We found for a typical mid-size school building that all that was required, apart from careful modelling and design, was better-performing windows, a relatively inexpensive airtightness layer, and a fresh air mechanical ventilation system with heat recovery.
Adequate ventilation is a real issue in New Zealand’s schools. Studies have shown that “natural ventilation” doesn’t cut it most of the time and teachers have other jobs than window operators. Natural ventilation systems can be surprisingly complicated, expensive, and unreliable in large buildings. MVHR (mechanical ventilation with heat recovery) will not only help provide an energy-efficient building, but it will also provide dependable high levels of filtered fresh air needed to limit interior environments spreading disease. This is something we need to think about with Covid, let alone all the sick days we typically see in schools.
Unfortunately, our project was overtaken by increasing construction costs. Cost savings had to be found that meant we were unable to meet this standard. But we still believe it was the right process to take regardless. It allowed us at the earliest possible stage, with a relatively low cost, to optimise the building’s insulation levels, fenestration and potential thermal breaks. It told us what we needed to do if we were to have a higher-performing building, and what was unnecessary. Isn’t this something we would want on any project?
DesignPH and PHPP are fantastic tools to do this initial design work. They are widely used, regularly updated, with research showing the building’s real-life performance matches the modelled results, better than any other systems we have seen. It’s a great way to test your shading design and avoid overheating.
A key learning was around the workflow with other consultants on a commercial Passive House project. While PHPP is a great tool to design low energy, high performance, healthy buildings, it doesn’t provide the type of modelling a mechanical engineer will need. In a house, the bathroom and kitchen extract will go through heat recovery. Here, the mechanical engineer was not keen. Modelling showed for commercial this wasn’t too much of a heating energy penalty. Jason Quinn from Sustainable Engineering is working on a workflow for larger commercial buildings in New Zealand.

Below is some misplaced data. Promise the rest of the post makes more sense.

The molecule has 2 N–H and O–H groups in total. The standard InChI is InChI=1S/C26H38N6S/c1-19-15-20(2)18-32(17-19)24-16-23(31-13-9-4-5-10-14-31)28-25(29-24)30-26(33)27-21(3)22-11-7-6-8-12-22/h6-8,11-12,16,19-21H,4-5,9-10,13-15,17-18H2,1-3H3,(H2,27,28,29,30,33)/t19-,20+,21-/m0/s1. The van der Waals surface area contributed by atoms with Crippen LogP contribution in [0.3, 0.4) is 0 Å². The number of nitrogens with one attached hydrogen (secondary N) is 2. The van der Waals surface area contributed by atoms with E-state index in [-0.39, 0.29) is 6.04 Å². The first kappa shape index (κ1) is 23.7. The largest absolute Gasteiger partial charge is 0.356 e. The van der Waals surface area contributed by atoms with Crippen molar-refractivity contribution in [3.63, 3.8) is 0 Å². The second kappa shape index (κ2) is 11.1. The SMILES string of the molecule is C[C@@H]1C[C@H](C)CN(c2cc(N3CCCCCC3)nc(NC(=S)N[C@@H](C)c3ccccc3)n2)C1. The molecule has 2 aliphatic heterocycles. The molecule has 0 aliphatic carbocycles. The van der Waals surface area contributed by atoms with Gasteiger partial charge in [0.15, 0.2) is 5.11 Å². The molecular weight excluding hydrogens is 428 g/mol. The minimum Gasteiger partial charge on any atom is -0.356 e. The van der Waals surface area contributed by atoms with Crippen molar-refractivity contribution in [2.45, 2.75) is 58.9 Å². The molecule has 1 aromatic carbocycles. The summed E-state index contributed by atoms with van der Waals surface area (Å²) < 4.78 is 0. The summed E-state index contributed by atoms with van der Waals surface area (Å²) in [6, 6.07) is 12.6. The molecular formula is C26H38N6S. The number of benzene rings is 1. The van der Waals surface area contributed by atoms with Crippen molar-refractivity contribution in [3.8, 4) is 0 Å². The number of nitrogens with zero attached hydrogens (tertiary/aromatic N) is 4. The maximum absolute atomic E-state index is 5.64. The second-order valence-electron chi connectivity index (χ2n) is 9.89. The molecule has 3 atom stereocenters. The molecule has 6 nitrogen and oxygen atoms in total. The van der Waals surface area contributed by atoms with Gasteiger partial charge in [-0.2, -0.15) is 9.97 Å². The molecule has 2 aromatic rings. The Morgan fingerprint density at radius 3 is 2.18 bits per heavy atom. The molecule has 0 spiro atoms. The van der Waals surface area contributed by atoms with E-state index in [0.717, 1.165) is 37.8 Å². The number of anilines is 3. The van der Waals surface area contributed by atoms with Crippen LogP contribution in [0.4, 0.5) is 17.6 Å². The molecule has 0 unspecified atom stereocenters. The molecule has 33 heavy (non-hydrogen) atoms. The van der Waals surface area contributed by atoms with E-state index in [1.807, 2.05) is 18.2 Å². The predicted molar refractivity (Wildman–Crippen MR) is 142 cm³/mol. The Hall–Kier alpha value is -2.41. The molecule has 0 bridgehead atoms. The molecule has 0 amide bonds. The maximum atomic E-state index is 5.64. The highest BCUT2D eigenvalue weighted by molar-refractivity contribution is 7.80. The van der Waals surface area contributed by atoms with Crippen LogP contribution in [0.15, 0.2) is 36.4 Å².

Overseas, there are many different types of buildings that meet the Passive House standard. There are many commercial and educational buildings. House is just a name for all buildings in Germany where the standard originated.
Our research has found that the standard is easily achievable in our temperate climate. With more and better windows, membrane and ventilation options now coming onto the market it is getting easier and easier. Wouldn’t it be great to see some commercial and education passive house buildings here in New Zealand? As COP26 in Glasgow tells us, we must act now!
Via architecture http://via-architecture.net/
Passive House Institute New Zealand https://passivehouse.nz/